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My eldest son Alfred turned 20 this week and we marked the occasion and a visit home with a bottle of Gigondas 1998 from Domaine Saint Gayan. Fortunately, Alfred was born in great Rhône vintage and I was able to cellar quite a few wines for our mutual future enjoyment. The Gigondas cost £10.95 a bottle when we released it in 2001 and we now charge £18.50 for the current 2013 vintage. Unlike its near neighbour Châteauneuf-du-Pape, Gigondas doesn't greatly appreciate in value with maturity, which is strange as it relishes bottle age in good vintages. It is therefore a wine to lay down for one's own gratification rather than as an investment but the bottle we sampled made a strong case for doing so. In perfect condition after 17 years in our cellars it still had plenty of vim and vigour its' only obvious concessions to age being a slightly faded robe and a little sediment. With a bouquet of stewed garrigue berries with spicy undertones and a beautifully smooth, rounded palate of autumnal fruit and wild herbs with tannins that have sweetened and softened with age it was a wine that drank beautifully from the off and should continue to do so for another decade.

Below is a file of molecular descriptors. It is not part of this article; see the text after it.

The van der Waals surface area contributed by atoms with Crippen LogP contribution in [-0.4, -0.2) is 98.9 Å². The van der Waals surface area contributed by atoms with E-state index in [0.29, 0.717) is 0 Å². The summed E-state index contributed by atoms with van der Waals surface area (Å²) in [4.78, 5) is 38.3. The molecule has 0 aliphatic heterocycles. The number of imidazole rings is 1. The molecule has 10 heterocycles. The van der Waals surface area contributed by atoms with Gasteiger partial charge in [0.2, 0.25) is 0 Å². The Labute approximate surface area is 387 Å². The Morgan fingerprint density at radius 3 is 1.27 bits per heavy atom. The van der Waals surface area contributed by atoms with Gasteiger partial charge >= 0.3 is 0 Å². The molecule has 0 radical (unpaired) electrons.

Jason & Alfred Yapp waiting for wine to mature...

Jason & Alfred Yapp waiting for wine to mature...

 

No lesser personage than Robert Parker reviewed the wine back in October 1999 averring that it: 'exhibits a sweet, mature fruit bouquet of blackberries, cherry liqueur, pepper, and spice' and was 'medium to full-bodied, with an excellent mid-palate, and no hard edges' concluding that it should 'drink well during its first 10-12 years of life'.

I have always averred that Grenache can age well, if cellared well, and I wouldn't have kept this for so long if I wasn't confident it could go the distance. Given that the bottles are holding up so well larger formats should be excellent. This bodes well for Alfred's 21st next year and subsequent special occasions. Quite when to broach a bespoke double magnum of Alain Graillot's Crozes-Hermitage 'La Guiraude' 1998 is another question.

 

Alain Graillot - Crozes-Hermitage - La Guiraude 1998

 

My conclusion is that nothing beats great wine in great company. The wines don't have to be grand or the settings luxurious but prior planning and patience can pay great dividends. It would be an oversight of me not to highlight the fact that Yapp Brothers' storage conditions and terms are, respectively, excellent and competitive.